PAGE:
Monday Morning Thoughts: 15-Year-Old Just Latest Shot While in a Moving Car

Police Blue

Last week police in suburban Dallas announced that Officer Roy Oliver had been fired for violating department policy when he shot and killed 15-year-old Jordan Edwards as the boy rode as a passenger in a car driving away from a house party.

The Washington Post found that, since January 2015, on a nationwide basis police had killed at least 193 people who were inside vehicles at the time they were shot.

The Post writes, “Edwards’ death is one of dozens of shootings in recent years of men and women who were inside moving vehicles at the time they were shot, even after decades of urging from policing experts and reformers nationwide that departments ban officers from opening fire on moving vehicles.”

Like most analyses of this sort, there is of course more nuance to the figures.  In less than half the cases, the officers claim that the person was in the possession of a weapon, usually a firearm.

However, in 76 of those cases, the person killed was “armed” only with the vehicle itself.

In 17 cases, “police acknowledge that the person killed was in the act of fleeing, was a passenger in a vehicle, or was in a vehicle that was not in motion and did not pose a threat to officers.”

For the final 14 cases, “it remains undetermined if the person was armed or if police claim the person was using the vehicle as a weapon.”

“And there are probably a lot of cases where officers are shooting at vehicles where someone wasn’t hit or killed,” said Jonathan Smith, executive director of the Washington Lawyers Committee for Civil Rights and a former Justice Department official. He noted that available data “is only capturing a fraction of the cases of officers shooting at moving vehicles.”

The circumstances under which young Edwards was killed are troubling.  Police responded to a call about intoxicated kids at a house party.  The police claim they heard gunshots outside as they moved to disperse the party.

When officers went to investigate what had happened, they saw a car backing out of a parking spot.  As officers approached the vehicle, police claim it began to drive away. Officer Oliver then opened fire.

The use of force guides “specifically instructs officers to move out of the way of an oncoming vehicle when possible, rather than opening fire.

“Foremost to any consideration of the application of lethal force is the preservation of human life,” the 2016 policy states. “Because of the low probability of penetrating a vehicle with a handgun, officers threatened by an oncoming vehicle should attempt to move out of its path, if possible, instead of discharging a firearm at it or any of its occupants. However, if an officer reasonably believes that a person is immediately threatening the officer or another person with deadly force by means of a vehicle, an officer may use deadly force against the driver of the vehicle.”

After reviewing body camera video of the shooting, the officer was fired.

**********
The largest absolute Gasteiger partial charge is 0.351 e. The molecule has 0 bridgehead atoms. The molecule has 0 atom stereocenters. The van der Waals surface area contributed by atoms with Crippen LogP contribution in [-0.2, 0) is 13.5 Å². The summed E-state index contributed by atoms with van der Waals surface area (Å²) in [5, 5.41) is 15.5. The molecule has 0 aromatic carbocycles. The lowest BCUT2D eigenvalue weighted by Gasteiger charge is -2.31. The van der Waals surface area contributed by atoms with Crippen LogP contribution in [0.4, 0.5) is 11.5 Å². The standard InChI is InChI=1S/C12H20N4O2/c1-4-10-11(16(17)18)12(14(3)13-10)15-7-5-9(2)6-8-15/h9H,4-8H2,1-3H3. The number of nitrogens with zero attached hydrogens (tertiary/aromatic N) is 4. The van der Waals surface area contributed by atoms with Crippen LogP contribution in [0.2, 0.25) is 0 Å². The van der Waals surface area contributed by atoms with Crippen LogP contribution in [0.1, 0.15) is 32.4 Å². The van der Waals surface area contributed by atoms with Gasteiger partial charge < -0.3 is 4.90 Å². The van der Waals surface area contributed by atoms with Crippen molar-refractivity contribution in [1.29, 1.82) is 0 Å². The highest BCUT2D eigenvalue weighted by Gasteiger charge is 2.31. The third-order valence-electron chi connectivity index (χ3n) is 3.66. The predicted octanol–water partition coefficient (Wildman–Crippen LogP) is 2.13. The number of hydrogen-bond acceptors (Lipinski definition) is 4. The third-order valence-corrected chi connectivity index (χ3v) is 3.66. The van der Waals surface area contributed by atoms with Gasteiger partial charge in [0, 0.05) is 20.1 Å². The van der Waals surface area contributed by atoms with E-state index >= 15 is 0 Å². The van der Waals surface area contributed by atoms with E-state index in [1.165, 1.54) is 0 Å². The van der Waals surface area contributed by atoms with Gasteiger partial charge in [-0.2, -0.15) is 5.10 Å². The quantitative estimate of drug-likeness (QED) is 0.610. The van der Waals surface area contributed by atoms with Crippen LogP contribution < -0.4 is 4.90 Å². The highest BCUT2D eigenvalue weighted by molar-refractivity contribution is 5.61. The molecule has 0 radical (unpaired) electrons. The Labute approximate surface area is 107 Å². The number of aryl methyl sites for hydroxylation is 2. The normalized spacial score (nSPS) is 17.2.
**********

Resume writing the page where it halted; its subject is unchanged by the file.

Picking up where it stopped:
“It has been determined that Roy Oliver, who was the second officer on the scene, violated several departmental policies,” department spokesman Pedro Gonzalez said at a news conference Tuesday night.

New Models of Policing Emerge

In an article from the New York Times, they note that famed criminologist George Kelling, who pioneered the “broken windows” theory, has written a new paper entitled, “Measuring What Matters Redux: Ensuring Public Safety and Improving Police Performance.”

In the study, written with Catherine M. Coles, Mr. Kelling, a senior fellow at the Manhattan Institute for Policy Research, “argues for a new and considerably more pliant framework to evaluate policing, one that borrows largely from the concept of the “balanced scorecard,” first introduced in the Harvard Business Review in the 1990s.”

The Times writes that “the balanced scorecard is a management system that applies diverse criteria to measuring corporate success, criteria that extend beyond traditional financial benchmarks found in earnings reports and include relationships with consumers, internal dynamics and so on.”

In policing, “this approach would require departments to grade themselves not merely according to metrics of crime reduction — or crucially, how many arrests they piled up, arrests functioning as a dangerous indicator of productivity, Mr. Kelling concedes — but by how well they had engaged communities and collaborated with them.”

The key question becomes “are we keeping the customer happy?”

This comes after years of employing “broken windows” and “stop and frisk” policing which contain the idea “that law enforcers should go after low-level offenses as a means of preventing actual violence.”

It has long been our belief that stop and frisk casts way too broad a net – basically inviting racial profiling of people in higher crime areas as a way to catch a few bad guys.

The downside of that approach is that you engender animosity in the community, which creates an us versus them approach that reduces cooperation and increases tensions between community and police – tensions that, as we have seen in multiple communities, have exploded.

By creating a customer satisfaction model, you might reduce those tensions and increase cooperation – allowing a majority of law abiding residents to feel comfortable in assisting the police in going after the actual small number of dangerous criminals.

—David M. Greenwald reporting

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About The Author

David Greenwald is the founder, editor, and executive director of the Davis Vanguard. He founded the Vanguard in 2006. David Greenwald moved to Davis in 1996 to attend Graduate School at UC Davis in Political Science. He lives in South Davis with his wife Cecilia Escamilla Greenwald and three children.

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